Amendments Proposed to New York's Comprehensive Insurance Disclosure Act
The New York State Senate Rules Committee recently approved Senate Bill S7882, and that amended bill is now waiting for formal presentation to both the Senate and the Assembly. If passed and signed by Governor Hochul, the amendments would modify the recently enacted Comprehensive Insurance Disclosure Act as follows:
- Compliance with the new CPLR 3101(f) provisions is no longer retroactive and is only required for actions filed on or after December 31, 2021.
- The amendments would alter the time limit to comply with CPLR 3101(f) from 60 days to 90 days.
- Defendants must provide copies of the "declarations, insuring agreements, conditions, exclusions, endorsements, and similar provisions" of any policy that relates to the claim being litigated.
- With plaintiff's written consent, a defendant would only need to provide a copy of the policy's declaration page, but, the plaintiff could revoke its consent or request a complete copy of the policy at any time thereafter.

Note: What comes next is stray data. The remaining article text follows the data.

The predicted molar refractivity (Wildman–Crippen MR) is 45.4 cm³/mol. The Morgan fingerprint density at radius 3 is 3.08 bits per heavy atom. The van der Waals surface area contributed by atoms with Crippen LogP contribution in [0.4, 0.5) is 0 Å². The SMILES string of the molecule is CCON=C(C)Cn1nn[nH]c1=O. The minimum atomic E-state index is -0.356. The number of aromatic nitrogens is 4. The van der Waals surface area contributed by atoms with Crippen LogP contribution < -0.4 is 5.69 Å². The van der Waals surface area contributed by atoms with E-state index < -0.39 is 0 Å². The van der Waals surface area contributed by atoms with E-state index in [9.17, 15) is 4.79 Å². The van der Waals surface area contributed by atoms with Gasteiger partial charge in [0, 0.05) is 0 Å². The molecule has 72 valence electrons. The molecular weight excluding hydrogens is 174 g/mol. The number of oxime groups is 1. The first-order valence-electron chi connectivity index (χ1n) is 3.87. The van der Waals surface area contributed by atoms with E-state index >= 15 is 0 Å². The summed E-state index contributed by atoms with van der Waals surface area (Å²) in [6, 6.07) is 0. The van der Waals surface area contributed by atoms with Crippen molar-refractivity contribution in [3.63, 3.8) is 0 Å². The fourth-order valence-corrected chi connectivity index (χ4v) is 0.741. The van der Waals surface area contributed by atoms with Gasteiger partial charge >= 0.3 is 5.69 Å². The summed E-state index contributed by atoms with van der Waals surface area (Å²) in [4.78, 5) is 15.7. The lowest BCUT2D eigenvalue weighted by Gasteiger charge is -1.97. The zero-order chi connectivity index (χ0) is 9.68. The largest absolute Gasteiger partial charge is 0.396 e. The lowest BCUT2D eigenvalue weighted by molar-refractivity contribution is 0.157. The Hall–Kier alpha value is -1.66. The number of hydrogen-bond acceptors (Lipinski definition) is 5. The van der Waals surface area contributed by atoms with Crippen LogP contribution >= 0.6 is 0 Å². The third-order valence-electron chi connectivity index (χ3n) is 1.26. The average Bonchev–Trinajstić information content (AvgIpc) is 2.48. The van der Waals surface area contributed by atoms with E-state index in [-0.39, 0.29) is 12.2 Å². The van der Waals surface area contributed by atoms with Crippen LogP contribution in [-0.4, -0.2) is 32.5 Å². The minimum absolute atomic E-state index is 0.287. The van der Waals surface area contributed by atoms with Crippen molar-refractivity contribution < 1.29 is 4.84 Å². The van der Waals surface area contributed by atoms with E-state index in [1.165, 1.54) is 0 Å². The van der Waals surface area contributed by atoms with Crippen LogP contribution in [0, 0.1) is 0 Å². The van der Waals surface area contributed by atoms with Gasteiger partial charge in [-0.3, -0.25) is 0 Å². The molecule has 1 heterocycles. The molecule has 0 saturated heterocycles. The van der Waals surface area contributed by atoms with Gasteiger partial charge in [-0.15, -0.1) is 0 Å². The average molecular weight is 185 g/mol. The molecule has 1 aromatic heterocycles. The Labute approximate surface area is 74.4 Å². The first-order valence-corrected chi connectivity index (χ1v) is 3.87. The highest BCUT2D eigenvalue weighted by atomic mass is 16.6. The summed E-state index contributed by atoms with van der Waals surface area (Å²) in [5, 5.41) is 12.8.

- Only insurance policies that "relate to the claim being litigated" need to be disclosed.
- Only the name and email address of a person responsible for adjusting the claim must be provided.
- Only the total limits available under the policy, which is defined as the "actual funds, after taking into account erosion and any other offsets," need to be disclosed.
- Defendants are only required to make "reasonable efforts" to ensure the information previously disclosed is accurate, complete, and up-to-date at specific stages of the litigation, including: (i) when the note of issue is filed; (ii) when entering into any formal settlement negotiations conducted or supervised by the court; (iii) at voluntary mediation; and (iv) when the case is called for trial.
- Defendants no longer need to disclose the application for insurance.
- The policy and its limits would still be inadmissible at trial.
- The proposed amendments still require certification by both the defendant and its counsel.
- Actions brought to recover PIP/no-fault benefits are excluded from these disclosure requirements.
While these amendments are a step in the right direction, the practical effects of the Comprehensive Insurance Disclosure Act will still place an undue burden on both carriers and defense counsel. To learn more about the Act or for assistance in preparing to comply with the Act's onerous requirements, please contact your Hinshaw attorney.